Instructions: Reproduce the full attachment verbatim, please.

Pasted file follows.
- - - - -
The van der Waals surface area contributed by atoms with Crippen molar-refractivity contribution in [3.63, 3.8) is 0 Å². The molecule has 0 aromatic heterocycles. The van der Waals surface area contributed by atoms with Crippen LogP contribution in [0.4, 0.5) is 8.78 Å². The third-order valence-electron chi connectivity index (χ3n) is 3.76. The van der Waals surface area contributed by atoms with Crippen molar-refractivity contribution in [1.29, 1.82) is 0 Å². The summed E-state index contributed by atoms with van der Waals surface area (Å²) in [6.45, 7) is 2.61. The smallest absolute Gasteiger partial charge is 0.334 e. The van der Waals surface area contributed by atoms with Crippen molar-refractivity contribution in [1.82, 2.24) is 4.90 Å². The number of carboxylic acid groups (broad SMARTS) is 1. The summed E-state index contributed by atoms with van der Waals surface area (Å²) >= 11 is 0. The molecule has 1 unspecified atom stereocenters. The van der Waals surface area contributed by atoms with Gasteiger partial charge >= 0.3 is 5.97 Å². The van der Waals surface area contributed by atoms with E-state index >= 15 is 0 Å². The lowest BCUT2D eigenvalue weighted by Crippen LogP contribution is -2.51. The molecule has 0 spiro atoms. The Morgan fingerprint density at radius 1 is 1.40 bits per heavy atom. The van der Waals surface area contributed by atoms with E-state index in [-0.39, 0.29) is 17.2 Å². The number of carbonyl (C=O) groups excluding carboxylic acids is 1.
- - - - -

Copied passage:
The van der Waals surface area contributed by atoms with Crippen molar-refractivity contribution in [3.63, 3.8) is 0 Å². The molecule has 0 aromatic heterocycles. The van der Waals surface area contributed by atoms with Crippen LogP contribution in [0.4, 0.5) is 8.78 Å². The third-order valence-electron chi connectivity index (χ3n) is 3.76. The van der Waals surface area contributed by atoms with Crippen molar-refractivity contribution in [1.29, 1.82) is 0 Å². The summed E-state index contributed by atoms with van der Waals surface area (Å²) in [6.45, 7) is 2.61. The smallest absolute Gasteiger partial charge is 0.334 e. The van der Waals surface area contributed by atoms with Crippen molar-refractivity contribution in [1.82, 2.24) is 4.90 Å². The number of carboxylic acid groups (broad SMARTS) is 1. The summed E-state index contributed by atoms with van der Waals surface area (Å²) >= 11 is 0. The molecule has 1 unspecified atom stereocenters. The van der Waals surface area contributed by atoms with Gasteiger partial charge >= 0.3 is 5.97 Å². The van der Waals surface area contributed by atoms with E-state index >= 15 is 0 Å². The lowest BCUT2D eigenvalue weighted by Crippen LogP contribution is -2.51. The molecule has 0 spiro atoms. The Morgan fingerprint density at radius 1 is 1.40 bits per heavy atom. The van der Waals surface area contributed by atoms with E-state index in [-0.39, 0.29) is 17.2 Å². The number of carbonyl (C=O) groups excluding carboxylic acids is 1.